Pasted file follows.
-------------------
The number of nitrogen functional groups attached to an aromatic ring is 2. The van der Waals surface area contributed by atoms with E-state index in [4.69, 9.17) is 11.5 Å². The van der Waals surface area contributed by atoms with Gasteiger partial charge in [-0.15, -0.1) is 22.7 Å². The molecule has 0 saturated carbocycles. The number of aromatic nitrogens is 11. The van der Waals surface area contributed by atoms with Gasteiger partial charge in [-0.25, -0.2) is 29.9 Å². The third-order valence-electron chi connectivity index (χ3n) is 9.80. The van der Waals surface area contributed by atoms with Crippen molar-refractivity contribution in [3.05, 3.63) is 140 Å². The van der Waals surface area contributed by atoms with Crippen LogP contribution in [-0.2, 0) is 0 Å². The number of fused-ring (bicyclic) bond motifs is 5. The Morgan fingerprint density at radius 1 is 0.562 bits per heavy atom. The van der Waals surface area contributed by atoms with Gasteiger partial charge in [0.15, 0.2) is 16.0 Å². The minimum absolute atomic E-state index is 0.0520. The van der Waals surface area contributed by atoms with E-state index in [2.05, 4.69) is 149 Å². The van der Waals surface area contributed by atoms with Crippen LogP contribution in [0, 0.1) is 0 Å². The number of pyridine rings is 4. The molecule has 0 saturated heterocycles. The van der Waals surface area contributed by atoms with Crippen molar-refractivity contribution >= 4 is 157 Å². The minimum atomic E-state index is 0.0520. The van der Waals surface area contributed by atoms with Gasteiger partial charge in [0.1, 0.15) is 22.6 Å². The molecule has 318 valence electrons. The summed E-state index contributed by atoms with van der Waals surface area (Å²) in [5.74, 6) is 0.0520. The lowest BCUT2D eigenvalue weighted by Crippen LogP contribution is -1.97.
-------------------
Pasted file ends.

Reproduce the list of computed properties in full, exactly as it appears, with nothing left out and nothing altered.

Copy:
The number of nitrogen functional groups attached to an aromatic ring is 2. The van der Waals surface area contributed by atoms with E-state index in [4.69, 9.17) is 11.5 Å². The van der Waals surface area contributed by atoms with Gasteiger partial charge in [-0.15, -0.1) is 22.7 Å². The molecule has 0 saturated carbocycles. The number of aromatic nitrogens is 11. The van der Waals surface area contributed by atoms with Gasteiger partial charge in [-0.25, -0.2) is 29.9 Å². The third-order valence-electron chi connectivity index (χ3n) is 9.80. The van der Waals surface area contributed by atoms with Crippen molar-refractivity contribution in [3.05, 3.63) is 140 Å². The van der Waals surface area contributed by atoms with Crippen LogP contribution in [-0.2, 0) is 0 Å². The number of fused-ring (bicyclic) bond motifs is 5. The Morgan fingerprint density at radius 1 is 0.562 bits per heavy atom. The van der Waals surface area contributed by atoms with Gasteiger partial charge in [0.15, 0.2) is 16.0 Å². The minimum absolute atomic E-state index is 0.0520. The van der Waals surface area contributed by atoms with E-state index in [2.05, 4.69) is 149 Å². The van der Waals surface area contributed by atoms with Crippen LogP contribution in [0, 0.1) is 0 Å². The number of pyridine rings is 4. The molecule has 0 saturated heterocycles. The van der Waals surface area contributed by atoms with Crippen molar-refractivity contribution >= 4 is 157 Å². The minimum atomic E-state index is 0.0520. The van der Waals surface area contributed by atoms with Gasteiger partial charge in [0.1, 0.15) is 22.6 Å². The molecule has 318 valence electrons. The summed E-state index contributed by atoms with van der Waals surface area (Å²) in [5.74, 6) is 0.0520. The lowest BCUT2D eigenvalue weighted by Crippen LogP contribution is -1.97.